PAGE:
I often bang the drum for goal-setting and I truly believe this is one of the most powerful strategies for getting your novel written, but there’s a way to super-charge its effectiveness: Tell someone else.
Make yourself accountable for your progress to a fellow human being. Once you’ve set your goals and broken them down into manageable steps, send your to-do list to a friend and ask them to check up on you in a month’s time.
This has two great results. Firstly, you are treating your writing seriously and professionally (subconsciously aligning it to the way you tackle tasks in other parts of your life, such as your work or parenting duties) and secondly, you are increasing the pressure to succeed. Just a little bit. Your friend isn’t going to shout at you or point and laugh, but you will have to face them and say ‘I didn’t do the stuff I said I was going to do’ and that’s something you’ll want to avoid.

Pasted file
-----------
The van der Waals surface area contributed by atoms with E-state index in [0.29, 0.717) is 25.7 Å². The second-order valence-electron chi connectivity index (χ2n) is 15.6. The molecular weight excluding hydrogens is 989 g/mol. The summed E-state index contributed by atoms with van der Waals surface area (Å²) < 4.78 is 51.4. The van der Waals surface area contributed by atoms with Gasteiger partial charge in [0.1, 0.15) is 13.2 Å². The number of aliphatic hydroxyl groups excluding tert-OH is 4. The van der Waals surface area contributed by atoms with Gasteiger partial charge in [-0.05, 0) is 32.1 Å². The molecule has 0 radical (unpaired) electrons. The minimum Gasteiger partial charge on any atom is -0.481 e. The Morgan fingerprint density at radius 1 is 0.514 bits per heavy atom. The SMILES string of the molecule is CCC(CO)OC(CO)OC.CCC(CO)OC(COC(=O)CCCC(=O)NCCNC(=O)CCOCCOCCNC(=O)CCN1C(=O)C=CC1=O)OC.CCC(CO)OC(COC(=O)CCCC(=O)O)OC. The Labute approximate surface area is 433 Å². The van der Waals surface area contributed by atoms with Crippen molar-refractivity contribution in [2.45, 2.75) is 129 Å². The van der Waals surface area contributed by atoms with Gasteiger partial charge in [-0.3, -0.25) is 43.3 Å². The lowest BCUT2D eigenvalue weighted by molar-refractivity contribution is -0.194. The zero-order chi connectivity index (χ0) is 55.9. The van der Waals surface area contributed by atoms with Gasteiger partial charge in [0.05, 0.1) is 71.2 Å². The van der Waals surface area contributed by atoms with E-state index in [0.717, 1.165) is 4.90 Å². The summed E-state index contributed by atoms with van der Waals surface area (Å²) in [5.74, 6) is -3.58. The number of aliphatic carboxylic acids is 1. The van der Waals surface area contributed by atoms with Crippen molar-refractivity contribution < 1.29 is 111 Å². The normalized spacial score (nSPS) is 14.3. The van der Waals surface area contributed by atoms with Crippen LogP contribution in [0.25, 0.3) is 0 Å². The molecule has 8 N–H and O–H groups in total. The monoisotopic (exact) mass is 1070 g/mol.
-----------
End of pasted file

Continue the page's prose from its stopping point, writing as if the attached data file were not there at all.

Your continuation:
It doesn’t have to be once a month, of course, you can buddy up with a friend and agree to swap goal lists every week or every day. I say ‘swap lists’ because I think this works especially well if you are both trying to achieve something and are supporting each other. That way, it’s less like being checked up on by a ‘boss figure’ and more like finding a running mate.
If you don’t know anybody who is trying to write (or paint or start a business or decorate their house) who is willing to partner-up, then try joining an online community. I’ve seen (and participated in) motivational groups on Facebook, Twitter, author blogs and creative writing forums and found them hugely helpful.
Another idea is to make a regular date with your friend (or group). Meet somewhere nice (which sells good cake/fine alcohol) to discuss your goal lists and progress. You can swap ideas, support one another and celebrate goal successes.
Only you can write your book but you don’t have to do it alone.
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